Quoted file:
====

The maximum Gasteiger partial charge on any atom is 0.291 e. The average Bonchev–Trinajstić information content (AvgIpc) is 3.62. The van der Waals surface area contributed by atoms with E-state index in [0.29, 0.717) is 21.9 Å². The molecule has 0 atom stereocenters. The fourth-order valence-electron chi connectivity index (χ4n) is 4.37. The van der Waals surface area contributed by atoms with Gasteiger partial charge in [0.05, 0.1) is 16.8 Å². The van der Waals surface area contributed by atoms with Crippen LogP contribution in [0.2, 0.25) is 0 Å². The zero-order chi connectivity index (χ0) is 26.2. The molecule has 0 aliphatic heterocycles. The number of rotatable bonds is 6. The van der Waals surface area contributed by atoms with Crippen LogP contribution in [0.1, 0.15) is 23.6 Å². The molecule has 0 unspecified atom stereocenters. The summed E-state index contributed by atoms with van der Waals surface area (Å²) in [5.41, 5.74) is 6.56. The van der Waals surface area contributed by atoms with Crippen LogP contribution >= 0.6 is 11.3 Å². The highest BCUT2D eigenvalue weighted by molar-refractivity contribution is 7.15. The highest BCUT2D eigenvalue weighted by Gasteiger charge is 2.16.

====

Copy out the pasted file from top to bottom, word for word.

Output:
The maximum Gasteiger partial charge on any atom is 0.291 e. The average Bonchev–Trinajstić information content (AvgIpc) is 3.62. The van der Waals surface area contributed by atoms with E-state index in [0.29, 0.717) is 21.9 Å². The molecule has 0 atom stereocenters. The fourth-order valence-electron chi connectivity index (χ4n) is 4.37. The van der Waals surface area contributed by atoms with Gasteiger partial charge in [0.05, 0.1) is 16.8 Å². The van der Waals surface area contributed by atoms with Crippen LogP contribution in [0.2, 0.25) is 0 Å². The zero-order chi connectivity index (χ0) is 26.2. The molecule has 0 aliphatic heterocycles. The number of rotatable bonds is 6. The van der Waals surface area contributed by atoms with Crippen LogP contribution in [0.1, 0.15) is 23.6 Å². The molecule has 0 unspecified atom stereocenters. The summed E-state index contributed by atoms with van der Waals surface area (Å²) in [5.41, 5.74) is 6.56. The van der Waals surface area contributed by atoms with Crippen LogP contribution >= 0.6 is 11.3 Å². The highest BCUT2D eigenvalue weighted by molar-refractivity contribution is 7.15. The highest BCUT2D eigenvalue weighted by Gasteiger charge is 2.16.